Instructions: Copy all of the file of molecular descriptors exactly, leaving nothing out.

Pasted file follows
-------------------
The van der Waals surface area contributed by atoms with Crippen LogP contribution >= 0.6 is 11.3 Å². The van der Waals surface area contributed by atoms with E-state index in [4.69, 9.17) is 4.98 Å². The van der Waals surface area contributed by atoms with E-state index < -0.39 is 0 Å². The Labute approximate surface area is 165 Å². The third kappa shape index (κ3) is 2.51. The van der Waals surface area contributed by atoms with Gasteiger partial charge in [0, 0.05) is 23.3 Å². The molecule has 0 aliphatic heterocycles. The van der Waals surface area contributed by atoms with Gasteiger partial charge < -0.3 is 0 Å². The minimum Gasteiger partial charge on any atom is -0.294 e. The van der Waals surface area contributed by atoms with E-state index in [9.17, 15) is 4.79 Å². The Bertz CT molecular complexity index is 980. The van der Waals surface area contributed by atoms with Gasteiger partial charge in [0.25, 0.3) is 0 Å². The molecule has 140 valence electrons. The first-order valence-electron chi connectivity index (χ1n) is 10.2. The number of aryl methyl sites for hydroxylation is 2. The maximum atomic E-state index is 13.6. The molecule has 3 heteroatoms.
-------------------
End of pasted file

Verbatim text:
The van der Waals surface area contributed by atoms with Crippen LogP contribution >= 0.6 is 11.3 Å². The van der Waals surface area contributed by atoms with E-state index in [4.69, 9.17) is 4.98 Å². The van der Waals surface area contributed by atoms with E-state index < -0.39 is 0 Å². The Labute approximate surface area is 165 Å². The third kappa shape index (κ3) is 2.51. The van der Waals surface area contributed by atoms with Gasteiger partial charge in [0, 0.05) is 23.3 Å². The molecule has 0 aliphatic heterocycles. The van der Waals surface area contributed by atoms with Gasteiger partial charge < -0.3 is 0 Å². The minimum Gasteiger partial charge on any atom is -0.294 e. The van der Waals surface area contributed by atoms with E-state index in [9.17, 15) is 4.79 Å². The Bertz CT molecular complexity index is 980. The van der Waals surface area contributed by atoms with Gasteiger partial charge in [0.25, 0.3) is 0 Å². The molecule has 140 valence electrons. The first-order valence-electron chi connectivity index (χ1n) is 10.2. The number of aryl methyl sites for hydroxylation is 2. The maximum atomic E-state index is 13.6. The molecule has 3 heteroatoms.